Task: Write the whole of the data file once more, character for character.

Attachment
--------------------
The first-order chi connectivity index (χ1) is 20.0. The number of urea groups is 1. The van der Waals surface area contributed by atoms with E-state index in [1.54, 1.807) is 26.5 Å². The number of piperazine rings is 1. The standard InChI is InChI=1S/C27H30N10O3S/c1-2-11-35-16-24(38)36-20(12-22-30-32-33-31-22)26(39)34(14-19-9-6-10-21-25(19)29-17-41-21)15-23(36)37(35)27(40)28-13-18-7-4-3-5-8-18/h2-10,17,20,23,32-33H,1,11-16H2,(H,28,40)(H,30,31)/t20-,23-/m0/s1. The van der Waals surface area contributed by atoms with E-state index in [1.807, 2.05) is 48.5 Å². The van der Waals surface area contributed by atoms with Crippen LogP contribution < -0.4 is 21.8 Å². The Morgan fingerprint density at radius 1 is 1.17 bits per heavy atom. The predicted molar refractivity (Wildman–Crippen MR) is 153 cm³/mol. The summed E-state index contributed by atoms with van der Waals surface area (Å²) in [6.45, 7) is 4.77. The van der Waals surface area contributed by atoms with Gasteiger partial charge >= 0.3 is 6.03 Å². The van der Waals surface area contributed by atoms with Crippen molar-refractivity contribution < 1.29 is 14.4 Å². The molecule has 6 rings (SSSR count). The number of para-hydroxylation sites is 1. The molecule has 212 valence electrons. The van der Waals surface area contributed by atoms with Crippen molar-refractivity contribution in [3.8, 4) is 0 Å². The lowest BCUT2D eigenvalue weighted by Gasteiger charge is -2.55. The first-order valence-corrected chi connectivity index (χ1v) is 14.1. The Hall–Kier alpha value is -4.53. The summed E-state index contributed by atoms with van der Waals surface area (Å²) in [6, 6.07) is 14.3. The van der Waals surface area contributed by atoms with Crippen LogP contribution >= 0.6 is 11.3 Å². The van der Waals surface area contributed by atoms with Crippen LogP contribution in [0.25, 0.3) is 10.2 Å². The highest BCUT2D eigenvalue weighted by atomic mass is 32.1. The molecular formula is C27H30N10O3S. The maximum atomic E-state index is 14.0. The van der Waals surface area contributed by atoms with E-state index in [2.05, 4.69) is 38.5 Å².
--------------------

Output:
The first-order chi connectivity index (χ1) is 20.0. The number of urea groups is 1. The van der Waals surface area contributed by atoms with E-state index in [1.54, 1.807) is 26.5 Å². The number of piperazine rings is 1. The standard InChI is InChI=1S/C27H30N10O3S/c1-2-11-35-16-24(38)36-20(12-22-30-32-33-31-22)26(39)34(14-19-9-6-10-21-25(19)29-17-41-21)15-23(36)37(35)27(40)28-13-18-7-4-3-5-8-18/h2-10,17,20,23,32-33H,1,11-16H2,(H,28,40)(H,30,31)/t20-,23-/m0/s1. The van der Waals surface area contributed by atoms with E-state index in [1.807, 2.05) is 48.5 Å². The van der Waals surface area contributed by atoms with Crippen LogP contribution < -0.4 is 21.8 Å². The Morgan fingerprint density at radius 1 is 1.17 bits per heavy atom. The predicted molar refractivity (Wildman–Crippen MR) is 153 cm³/mol. The summed E-state index contributed by atoms with van der Waals surface area (Å²) in [6.45, 7) is 4.77. The van der Waals surface area contributed by atoms with Gasteiger partial charge >= 0.3 is 6.03 Å². The van der Waals surface area contributed by atoms with Crippen molar-refractivity contribution < 1.29 is 14.4 Å². The molecule has 6 rings (SSSR count). The number of para-hydroxylation sites is 1. The molecule has 212 valence electrons. The van der Waals surface area contributed by atoms with Crippen molar-refractivity contribution in [3.8, 4) is 0 Å². The lowest BCUT2D eigenvalue weighted by Gasteiger charge is -2.55. The first-order valence-corrected chi connectivity index (χ1v) is 14.1. The Hall–Kier alpha value is -4.53. The summed E-state index contributed by atoms with van der Waals surface area (Å²) in [6, 6.07) is 14.3. The van der Waals surface area contributed by atoms with Crippen LogP contribution >= 0.6 is 11.3 Å². The van der Waals surface area contributed by atoms with Crippen LogP contribution in [0.25, 0.3) is 10.2 Å². The highest BCUT2D eigenvalue weighted by atomic mass is 32.1. The molecular formula is C27H30N10O3S. The maximum atomic E-state index is 14.0. The van der Waals surface area contributed by atoms with E-state index in [2.05, 4.69) is 38.5 Å².